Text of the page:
Seeking Justice

Two candidates hope to fill Philipstown judge seat

Philipstown justices typically run unopposed. However, when Judge Alan Steiner resigned earlier this year amid allegations of misconduct, three candidates for his job emerged: Democrats Camille Linson and Luke Hilpert and Republican Faye Thorpe. Linson defeated Hilpert in a primary Sept. 13 and now faces Thorpe in the general election Nov. 8. The Current’s Michael Turton interviewed each candidate separately; their responses have been abbreviated.

Thorpe and Linson (photos by M. Turton)

Thorpe and Linson (photos by M. Turton)

Both were cautious with their answers. Although judges run on party lines, the New York State Bar Association cautions candidates not to engage in political commentary. (One of the three charges against Steiner was that he posted his thoughts about national politics on Facebook.)

What is your primary motivation for running?

Thorpe: I’ve always wanted to be a judge. I’m very lucky in my position as an attorney with the Putnam County Department of Social Services to be able to use my passion for practicing law as a public servant. Being a judge here will give me the opportunity to give back to our community.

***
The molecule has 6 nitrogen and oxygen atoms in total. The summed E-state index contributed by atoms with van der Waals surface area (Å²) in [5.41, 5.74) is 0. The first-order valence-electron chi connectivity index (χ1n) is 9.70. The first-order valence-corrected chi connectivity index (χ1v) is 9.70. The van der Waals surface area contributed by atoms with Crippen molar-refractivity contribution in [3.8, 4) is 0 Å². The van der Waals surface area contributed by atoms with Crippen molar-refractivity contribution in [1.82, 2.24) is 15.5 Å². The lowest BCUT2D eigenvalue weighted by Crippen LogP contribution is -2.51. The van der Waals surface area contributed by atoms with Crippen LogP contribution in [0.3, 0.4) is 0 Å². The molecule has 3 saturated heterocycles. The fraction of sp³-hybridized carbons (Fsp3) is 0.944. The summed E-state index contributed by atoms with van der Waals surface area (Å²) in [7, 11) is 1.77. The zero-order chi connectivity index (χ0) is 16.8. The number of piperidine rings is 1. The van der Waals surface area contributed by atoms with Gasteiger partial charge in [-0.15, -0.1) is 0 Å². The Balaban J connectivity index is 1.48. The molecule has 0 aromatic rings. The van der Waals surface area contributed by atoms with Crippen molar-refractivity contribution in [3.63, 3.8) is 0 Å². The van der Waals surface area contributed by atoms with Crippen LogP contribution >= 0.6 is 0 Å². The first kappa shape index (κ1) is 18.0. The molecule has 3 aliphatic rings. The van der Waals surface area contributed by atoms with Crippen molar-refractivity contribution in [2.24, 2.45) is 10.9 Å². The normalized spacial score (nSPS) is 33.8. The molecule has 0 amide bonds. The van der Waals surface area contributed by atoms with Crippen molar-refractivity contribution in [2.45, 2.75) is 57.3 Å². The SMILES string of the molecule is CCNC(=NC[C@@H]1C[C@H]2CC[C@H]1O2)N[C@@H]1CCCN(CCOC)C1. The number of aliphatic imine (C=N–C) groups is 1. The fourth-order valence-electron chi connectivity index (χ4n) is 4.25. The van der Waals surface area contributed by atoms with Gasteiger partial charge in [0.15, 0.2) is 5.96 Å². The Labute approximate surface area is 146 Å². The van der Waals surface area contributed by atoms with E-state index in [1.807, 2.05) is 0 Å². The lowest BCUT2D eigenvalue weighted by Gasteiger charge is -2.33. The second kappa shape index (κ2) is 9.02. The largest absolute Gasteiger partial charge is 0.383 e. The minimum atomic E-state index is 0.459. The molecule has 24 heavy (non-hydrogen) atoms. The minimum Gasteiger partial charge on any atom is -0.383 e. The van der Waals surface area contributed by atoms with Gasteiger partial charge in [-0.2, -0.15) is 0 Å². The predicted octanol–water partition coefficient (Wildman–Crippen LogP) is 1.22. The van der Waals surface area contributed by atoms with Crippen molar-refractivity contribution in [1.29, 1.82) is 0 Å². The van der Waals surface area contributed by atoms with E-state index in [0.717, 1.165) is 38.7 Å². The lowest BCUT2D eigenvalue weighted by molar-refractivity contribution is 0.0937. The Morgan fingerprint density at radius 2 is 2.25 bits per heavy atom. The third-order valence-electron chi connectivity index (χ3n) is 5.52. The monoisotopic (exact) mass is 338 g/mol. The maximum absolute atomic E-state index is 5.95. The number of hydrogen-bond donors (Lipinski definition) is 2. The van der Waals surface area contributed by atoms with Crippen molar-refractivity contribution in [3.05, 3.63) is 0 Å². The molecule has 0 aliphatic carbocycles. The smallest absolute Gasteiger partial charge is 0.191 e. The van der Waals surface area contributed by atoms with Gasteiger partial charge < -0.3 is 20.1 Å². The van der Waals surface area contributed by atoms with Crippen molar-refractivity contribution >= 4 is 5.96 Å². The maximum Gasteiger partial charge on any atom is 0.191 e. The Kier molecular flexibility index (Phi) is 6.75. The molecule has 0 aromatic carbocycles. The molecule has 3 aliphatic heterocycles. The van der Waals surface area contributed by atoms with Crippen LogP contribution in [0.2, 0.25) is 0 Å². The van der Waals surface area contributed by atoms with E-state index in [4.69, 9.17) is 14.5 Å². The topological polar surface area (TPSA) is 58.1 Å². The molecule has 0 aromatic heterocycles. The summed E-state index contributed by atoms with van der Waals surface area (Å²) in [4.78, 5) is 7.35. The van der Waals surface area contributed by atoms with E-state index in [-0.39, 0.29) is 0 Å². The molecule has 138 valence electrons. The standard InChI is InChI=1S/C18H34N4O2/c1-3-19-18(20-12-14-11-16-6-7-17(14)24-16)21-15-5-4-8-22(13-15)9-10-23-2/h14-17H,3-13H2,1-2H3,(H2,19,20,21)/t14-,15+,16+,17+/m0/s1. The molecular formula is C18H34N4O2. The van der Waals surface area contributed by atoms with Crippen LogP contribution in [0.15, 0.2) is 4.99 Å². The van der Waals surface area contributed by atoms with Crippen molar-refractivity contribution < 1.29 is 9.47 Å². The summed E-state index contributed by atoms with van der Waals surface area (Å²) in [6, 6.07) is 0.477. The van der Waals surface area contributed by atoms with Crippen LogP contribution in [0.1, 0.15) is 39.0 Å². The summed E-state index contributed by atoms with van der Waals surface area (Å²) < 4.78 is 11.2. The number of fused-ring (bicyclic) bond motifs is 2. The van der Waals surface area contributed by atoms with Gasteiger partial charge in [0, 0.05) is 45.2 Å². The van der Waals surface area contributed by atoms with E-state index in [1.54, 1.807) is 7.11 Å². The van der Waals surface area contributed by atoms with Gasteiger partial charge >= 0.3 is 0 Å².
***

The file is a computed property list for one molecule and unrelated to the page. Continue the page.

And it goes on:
Linson: It sounds corny but I’ve been a big volunteer my whole life, including during my 20 years here in Philipstown. I’m eager to play a positive role in the community. This is a great opportunity to use what I’m good at, my legal skills and experience, to contribute to the town in a broader way.

What in your background makes you a strong candidate?

Thorpe: Experience. I’m in court almost every single day. I know how the courts work and what doesn’t work. I have great relationships and respect for a lot of different attorneys — criminal, legal aid and attorneys of the children. And real-life experience — I’m a little older than a lot of people who would be running for this position. Dedication. I am dedicated in what I do right now and I would certainly be dedicated as a judge. And integrity. I am very conscious of what is ethical and what isn’t. In my position I have to be conscious of that every day.